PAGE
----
The speed or velocity of the flue gas draft is affected by many conditions such as temperature difference between the inside and the outside of the building, wind fluctuations, chimney height, burner firing rate and barometric conditions. It changes constantly.
On cold days, the draft may be very high. In some instances, excessive draft could actually pull the flame off the burner. In lesser conditions, it could simply pull the heat more quickly than desired through the boiler. This wastes money as the heat does not have time to transfer to the boiler. Instead, it is wasted up the stack. During cold startups, the cold stack may allow spillage of the flue gases into the boiler room until the stack warms enough to sustain draft.
Chimney effect is sometimes experienced in tall buildings. Here, in my hometown, a large commercial building once had some real issues from the excessive chimney effect in the building. The main entrance to the building used to have a set of double doors with a small vestibule, which was directly in front of the main escalators for the building. During the rush hour on a cold morning, the negative conditions inside the building would be very high. When both sets of doors were opened simultaneously, the wind would whip into the building at high velocities.
The building owners were forced to replace the double doors with large revolving doors in an effort to combat the building’s chimney effect.
On another building, the engineer factored the building draft into his HVAC design and made a system using the chimney effect to provide free ventilation to the building without fans.
When a tall chimney is attached to a boiler, the draft readings will vary greatly. The boiler requires a stable environment and the chimney is like the “wild child.” Most older boilers were designed to have a draft at the outlet of the boiler to be about -0.05 in. water column. The draft conditions inside the chimney could cause swings of 10, 20 or even 100 times that amount. How do you provide a buffer to handle these erratic swings?
A barometric damper is a great solution. High draft will pull the flue gases too quickly through a boiler, not allowing the heat to be transferred into the boiler. The barometric damper is installed in the flue between the boiler and the chimney. It is set for the desired draft conditions using weights and adjustment screws. If the draft inside the chimney is greater than the setpoint, the damper will open and allow air from the boiler room inside the chimney, rather than stealing heat from the boiler.
Draft controls are typically used when the stack or chimney height is greater than 30 ft. Excessive draft inside a boiler can cause other strange behaviors. In addition to increased operating costs, the high draft can cause flame impingement on the boiler. This could develop higher than desired levels of carbon monoxide.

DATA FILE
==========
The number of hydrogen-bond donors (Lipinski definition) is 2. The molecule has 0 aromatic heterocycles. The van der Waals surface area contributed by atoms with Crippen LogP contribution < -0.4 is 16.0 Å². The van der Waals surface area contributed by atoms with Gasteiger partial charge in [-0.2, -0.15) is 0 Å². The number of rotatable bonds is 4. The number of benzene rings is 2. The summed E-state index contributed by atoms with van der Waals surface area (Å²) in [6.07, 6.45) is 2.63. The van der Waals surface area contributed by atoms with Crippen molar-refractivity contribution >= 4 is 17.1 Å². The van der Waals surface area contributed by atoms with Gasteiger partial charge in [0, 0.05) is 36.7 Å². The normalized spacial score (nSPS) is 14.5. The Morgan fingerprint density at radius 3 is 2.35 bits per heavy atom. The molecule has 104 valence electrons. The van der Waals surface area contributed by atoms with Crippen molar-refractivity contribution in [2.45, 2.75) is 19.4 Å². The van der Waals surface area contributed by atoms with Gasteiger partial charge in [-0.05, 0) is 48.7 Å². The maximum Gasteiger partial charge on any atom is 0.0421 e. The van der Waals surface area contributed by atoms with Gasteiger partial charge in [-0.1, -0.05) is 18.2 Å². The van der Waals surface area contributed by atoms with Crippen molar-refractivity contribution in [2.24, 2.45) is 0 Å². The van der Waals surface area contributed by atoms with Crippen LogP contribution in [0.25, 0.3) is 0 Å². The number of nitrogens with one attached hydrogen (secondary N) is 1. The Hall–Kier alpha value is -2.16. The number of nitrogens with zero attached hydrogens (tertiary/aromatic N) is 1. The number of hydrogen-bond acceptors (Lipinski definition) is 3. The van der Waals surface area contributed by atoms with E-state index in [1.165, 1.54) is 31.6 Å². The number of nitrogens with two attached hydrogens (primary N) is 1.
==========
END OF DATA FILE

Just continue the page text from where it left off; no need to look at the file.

Flame impingement also could cause embrittlement of the boiler metal, lowering the life of the boiler. Embrittlement is the loss of ductility of the metal. It is similar to what happens when you keep bending a paper clip. It will eventually break. Flame impingement means the burner flame is touching the metal surfaces of the boiler that were not designed to have flame directly on them.
We had a vertical fire-tube steam boiler where the flame was drawn into the rear tubes of the boiler. It caused violent surges and waves inside the boiler. This caused wet steam and tripping of the low-water cutoff. Excessive draft also can cause the burner to overfire. If the gas pressure regulator is set for a certain pressure, the high draft can actually pull more gas through the regulator, overfiring the boiler.
Barometric dampers are only installed on boilers with negative venting. Boilers with pressurized vents would spill flue gases out of the barometric dampers into the room.
When choosing a barometric damper, there are two types: single- and double-acting. A single-acting damper has a stop that only allows the damper to swing one way. A double-acting one allows the damper to swing two ways. The single-acting damper will close if pressure exists inside the stack. The double-acting damper will actually allow spillage of the flue gases into the boiler room in the event of blocked flues or downdrafts.
I know that sounds crazy. It is why I like seeing spill switches on the barometric damper. If spillage from the barometric damper gets into the boiler room, this switch will sense it and shut off the burner. In some locations, installation of spill switches is part of the boiler code.
Each fuel or combination of fuels requires a specific type of barometric damper. Single-acting is traditionally used for oil-fired burners and double-acting is used for gas burners. The stops found in double-acting dampers should be removed if only firing with gas.